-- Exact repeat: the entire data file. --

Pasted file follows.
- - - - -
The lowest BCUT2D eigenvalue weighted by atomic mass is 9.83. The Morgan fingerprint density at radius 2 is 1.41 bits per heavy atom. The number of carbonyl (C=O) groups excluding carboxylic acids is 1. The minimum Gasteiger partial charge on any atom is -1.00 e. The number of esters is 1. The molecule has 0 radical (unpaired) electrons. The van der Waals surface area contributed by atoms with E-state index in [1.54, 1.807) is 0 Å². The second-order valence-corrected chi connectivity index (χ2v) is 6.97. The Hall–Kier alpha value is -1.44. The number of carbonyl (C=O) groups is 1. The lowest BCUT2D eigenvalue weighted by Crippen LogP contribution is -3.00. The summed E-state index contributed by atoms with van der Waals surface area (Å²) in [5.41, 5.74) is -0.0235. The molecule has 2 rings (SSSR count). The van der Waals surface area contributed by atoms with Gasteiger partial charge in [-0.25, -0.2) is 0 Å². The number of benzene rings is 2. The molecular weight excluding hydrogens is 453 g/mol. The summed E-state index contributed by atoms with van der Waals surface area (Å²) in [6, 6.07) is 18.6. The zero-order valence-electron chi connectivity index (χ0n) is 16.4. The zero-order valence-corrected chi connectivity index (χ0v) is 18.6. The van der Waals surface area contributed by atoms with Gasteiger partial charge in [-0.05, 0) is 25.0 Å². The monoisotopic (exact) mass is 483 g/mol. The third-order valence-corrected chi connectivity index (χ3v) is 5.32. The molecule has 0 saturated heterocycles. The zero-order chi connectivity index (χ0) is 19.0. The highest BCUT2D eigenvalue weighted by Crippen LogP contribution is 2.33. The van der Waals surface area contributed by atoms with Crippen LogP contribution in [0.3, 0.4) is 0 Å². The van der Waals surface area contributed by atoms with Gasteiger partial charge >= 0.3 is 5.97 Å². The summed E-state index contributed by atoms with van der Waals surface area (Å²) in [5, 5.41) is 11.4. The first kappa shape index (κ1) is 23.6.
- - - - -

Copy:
The lowest BCUT2D eigenvalue weighted by atomic mass is 9.83. The Morgan fingerprint density at radius 2 is 1.41 bits per heavy atom. The number of carbonyl (C=O) groups excluding carboxylic acids is 1. The minimum Gasteiger partial charge on any atom is -1.00 e. The number of esters is 1. The molecule has 0 radical (unpaired) electrons. The van der Waals surface area contributed by atoms with E-state index in [1.54, 1.807) is 0 Å². The second-order valence-corrected chi connectivity index (χ2v) is 6.97. The Hall–Kier alpha value is -1.44. The number of carbonyl (C=O) groups is 1. The lowest BCUT2D eigenvalue weighted by Crippen LogP contribution is -3.00. The summed E-state index contributed by atoms with van der Waals surface area (Å²) in [5.41, 5.74) is -0.0235. The molecule has 2 rings (SSSR count). The van der Waals surface area contributed by atoms with Gasteiger partial charge in [-0.25, -0.2) is 0 Å². The number of benzene rings is 2. The molecular weight excluding hydrogens is 453 g/mol. The summed E-state index contributed by atoms with van der Waals surface area (Å²) in [6, 6.07) is 18.6. The zero-order valence-electron chi connectivity index (χ0n) is 16.4. The zero-order valence-corrected chi connectivity index (χ0v) is 18.6. The van der Waals surface area contributed by atoms with Gasteiger partial charge in [-0.05, 0) is 25.0 Å². The monoisotopic (exact) mass is 483 g/mol. The third-order valence-corrected chi connectivity index (χ3v) is 5.32. The molecule has 0 saturated heterocycles. The zero-order chi connectivity index (χ0) is 19.0. The highest BCUT2D eigenvalue weighted by Crippen LogP contribution is 2.33. The van der Waals surface area contributed by atoms with Crippen LogP contribution in [0.3, 0.4) is 0 Å². The van der Waals surface area contributed by atoms with Gasteiger partial charge >= 0.3 is 5.97 Å². The summed E-state index contributed by atoms with van der Waals surface area (Å²) in [5, 5.41) is 11.4. The first kappa shape index (κ1) is 23.6.